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Babesiosis in Southeastern, Central and Northeastern Europe: An Emerging and Re-Emerging Tick-Borne Disease of Humans and Animals

Department of Eco-Epidemiology of Parasitic Diseases, Faculty of Biology, Institute of Developmental Biology and Biomedical Sciences, University of Warsaw, Miecznikowa 1, 02-096 Warsaw, Poland
Ribnjak 8, 10 000 Zagreb, Croatia
Department for Bacteriology and Parasitology, Croatian Veterinary Institute, Savska Cesta 143, 10 000 Zagreb, Croatia
School of Life Sciences, University of Nottingham, University Park, Nottingham NG7 2RD, UK
Vetsuisse Faculty, Institute of Parasitology, University of Zurich, 8057 Zürich, Switzerland
Department of Parasitology and Zoology, University of Veterinary Medicine, 1078 Budapest, Hungary
Department of Pathobiology, Institute of Parasitology, University of Veterinary Medicine Vienna, Veterinärplatz 1, 1210 Vienna, Austria
Department of Zoology, Musée National d’Historire Naturelle, 25, Rue Münster, 2160 Luxembourg, Luxembourg
Infectious Disease Prepardness, Statens Serum Institut, Artillerivej 5, DK-2300 Copenhagen, Denmark
Clinical Unit of Internal Medicine Small Animals, Department/Universitätsklinik für Kleintiere und Pferde, University of Veterinary Medicine Vienna, Veterinärplatz 1, 1210 Wien, Austria
Small Animal Clinic of Estonian University of Life Sciences, Kreutzwaldi 62, 51014 Tartu, Estonia
Faculty of Natural Sciences, Vytautas Magnus University, K. Donelaičio str. 58, LT-44248 Kaunas, Lithuania
Latvian Biomedical Research and Study Centre, LV-1067 Riga, Latvia
Centre for Infection Medicine, Institute for Parasitology, University of Veterinary Medicine Hannover, 30559 Hannover, Germany
Institute of Biochemistry and Biophysics, Polish Academy of Sciences, 5A Pawińskiego Str, 02-106 Warsaw, Poland
Institute for Specific Prophylaxis and Tropical Medicine, Medical University of Vienna, 1090 Vienna, Austria
Author to whom correspondence should be addressed.
Academic Editor: Pat Nuttall
Microorganisms 2022, 10(5), 945;
Received: 21 March 2022 / Revised: 19 April 2022 / Accepted: 26 April 2022 / Published: 30 April 2022
(This article belongs to the Special Issue Research on Ticks and Tick-Borne Pathogens)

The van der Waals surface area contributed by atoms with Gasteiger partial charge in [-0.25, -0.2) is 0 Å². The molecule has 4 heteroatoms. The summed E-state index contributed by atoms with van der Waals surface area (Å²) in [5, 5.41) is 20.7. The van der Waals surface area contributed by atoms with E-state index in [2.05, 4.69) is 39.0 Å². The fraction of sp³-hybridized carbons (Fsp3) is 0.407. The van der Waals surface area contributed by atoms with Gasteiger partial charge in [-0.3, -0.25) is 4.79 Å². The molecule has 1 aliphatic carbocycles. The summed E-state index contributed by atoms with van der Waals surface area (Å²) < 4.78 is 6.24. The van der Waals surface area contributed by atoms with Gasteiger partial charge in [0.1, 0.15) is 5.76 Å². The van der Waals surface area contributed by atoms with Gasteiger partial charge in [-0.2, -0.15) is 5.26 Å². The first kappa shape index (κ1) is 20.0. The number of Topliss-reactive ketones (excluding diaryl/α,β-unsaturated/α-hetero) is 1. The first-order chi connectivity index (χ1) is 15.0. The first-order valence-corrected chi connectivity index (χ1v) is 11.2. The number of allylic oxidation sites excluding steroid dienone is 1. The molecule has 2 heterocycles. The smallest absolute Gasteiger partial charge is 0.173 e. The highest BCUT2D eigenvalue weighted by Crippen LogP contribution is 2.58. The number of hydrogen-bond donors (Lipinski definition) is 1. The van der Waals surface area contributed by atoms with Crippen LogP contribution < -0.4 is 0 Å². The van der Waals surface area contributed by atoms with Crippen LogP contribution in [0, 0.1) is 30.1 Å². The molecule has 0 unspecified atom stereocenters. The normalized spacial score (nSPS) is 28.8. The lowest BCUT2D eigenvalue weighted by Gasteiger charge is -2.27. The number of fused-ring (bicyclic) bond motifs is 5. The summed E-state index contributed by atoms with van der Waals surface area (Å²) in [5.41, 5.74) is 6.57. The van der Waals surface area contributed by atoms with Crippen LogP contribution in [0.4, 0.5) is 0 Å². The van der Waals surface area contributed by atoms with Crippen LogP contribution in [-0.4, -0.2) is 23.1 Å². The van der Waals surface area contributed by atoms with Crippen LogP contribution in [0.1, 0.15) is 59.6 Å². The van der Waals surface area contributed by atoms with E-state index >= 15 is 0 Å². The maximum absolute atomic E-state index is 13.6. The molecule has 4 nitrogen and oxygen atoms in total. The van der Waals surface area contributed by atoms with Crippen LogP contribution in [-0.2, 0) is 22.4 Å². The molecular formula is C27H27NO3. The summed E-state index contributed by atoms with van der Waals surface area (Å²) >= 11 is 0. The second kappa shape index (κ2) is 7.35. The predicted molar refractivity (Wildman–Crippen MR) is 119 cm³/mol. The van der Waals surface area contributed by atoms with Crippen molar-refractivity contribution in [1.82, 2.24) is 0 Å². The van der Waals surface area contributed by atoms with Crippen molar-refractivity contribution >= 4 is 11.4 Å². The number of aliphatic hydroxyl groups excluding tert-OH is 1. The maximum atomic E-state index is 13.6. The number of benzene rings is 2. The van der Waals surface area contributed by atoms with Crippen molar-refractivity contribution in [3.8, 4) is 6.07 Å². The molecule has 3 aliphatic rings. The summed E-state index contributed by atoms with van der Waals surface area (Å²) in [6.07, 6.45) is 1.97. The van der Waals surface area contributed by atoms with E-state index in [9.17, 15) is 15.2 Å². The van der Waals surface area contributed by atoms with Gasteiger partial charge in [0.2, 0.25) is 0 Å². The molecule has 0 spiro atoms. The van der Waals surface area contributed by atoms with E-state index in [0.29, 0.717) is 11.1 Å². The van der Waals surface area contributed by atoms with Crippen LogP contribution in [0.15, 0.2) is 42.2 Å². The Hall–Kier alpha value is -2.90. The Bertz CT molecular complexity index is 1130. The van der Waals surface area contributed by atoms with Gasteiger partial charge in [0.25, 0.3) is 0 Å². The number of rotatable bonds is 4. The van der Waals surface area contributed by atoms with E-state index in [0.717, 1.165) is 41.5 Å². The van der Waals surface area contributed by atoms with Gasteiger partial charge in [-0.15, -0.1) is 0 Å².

There is now considerable evidence that in Europe, babesiosis is an emerging infectious disease, with some of the causative species spreading as a consequence of the increasing range of their tick vector hosts. In this review, we summarize both the historic records and recent findings on the occurrence and incidence of babesiosis in 20 European countries located in southeastern Europe (Bosnia and Herzegovina, Croatia, and Serbia), central Europe (Austria, the Czech Republic, Germany, Hungary, Luxembourg, Poland, Slovakia, Slovenia, and Switzerland), and northern and northeastern Europe (Lithuania, Latvia, Estonia, Iceland, Denmark, Finland, Sweden, and Norway), identified in humans and selected species of domesticated animals (cats, dogs, horses, and cattle). Recorded cases of human babesiosis are still rare, but their number is expected to rise in the coming years. This is because of the widespread and longer seasonal activity of Ixodes ricinus as a result of climate change and because of the more extensive use of better molecular diagnostic methods. Bovine babesiosis has a re-emerging potential because of the likely loss of herd immunity, while canine babesiosis is rapidly expanding in central and northeastern Europe, its occurrence correlating with the rapid, successful expansion of the ornate dog tick (Dermacentor reticulatus) populations in Europe. Taken together, our analysis of the available reports shows clear evidence of an increasing annual incidence of babesiosis across Europe in both humans and animals that is changing in line with similar increases in the incidence of other tick-borne diseases. This situation is of major concern, and we recommend more extensive and frequent, standardized monitoring using a “One Health” approach. View Full-Text
Keywords: Babesia; emerging; One Health; tick; vector Babesia; emerging; One Health; tick; vector
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MDPI and ACS Style

Bajer, A.; Beck, A.; Beck, R.; Behnke, J.M.; Dwużnik-Szarek, D.; Eichenberger, R.M.; Farkas, R.; Fuehrer, H.-P.; Heddergott, M.; Jokelainen, P.; Leschnik, M.; Oborina, V.; Paulauskas, A.; Radzijevskaja, J.; Ranka, R.; Schnyder, M.; Springer, A.; Strube, C.; Tolkacz, K.; Walochnik, J. Babesiosis in Southeastern, Central and Northeastern Europe: An Emerging and Re-Emerging Tick-Borne Disease of Humans and Animals. Microorganisms 2022, 10, 945.

AMA Style

Bajer A, Beck A, Beck R, Behnke JM, Dwużnik-Szarek D, Eichenberger RM, Farkas R, Fuehrer H-P, Heddergott M, Jokelainen P, Leschnik M, Oborina V, Paulauskas A, Radzijevskaja J, Ranka R, Schnyder M, Springer A, Strube C, Tolkacz K, Walochnik J. Babesiosis in Southeastern, Central and Northeastern Europe: An Emerging and Re-Emerging Tick-Borne Disease of Humans and Animals. Microorganisms. 2022; 10(5):945.

Chicago/Turabian Style

Bajer, Anna, Ana Beck, Relja Beck, Jerzy M. Behnke, Dorota Dwużnik-Szarek, Ramon M. Eichenberger, Róbert Farkas, Hans-Peter Fuehrer, Mike Heddergott, Pikka Jokelainen, Michael Leschnik, Valentina Oborina, Algimantas Paulauskas, Jana Radzijevskaja, Renate Ranka, Manuela Schnyder, Andrea Springer, Christina Strube, Katarzyna Tolkacz, and Julia Walochnik. 2022. "Babesiosis in Southeastern, Central and Northeastern Europe: An Emerging and Re-Emerging Tick-Borne Disease of Humans and Animals" Microorganisms 10, no. 5: 945.

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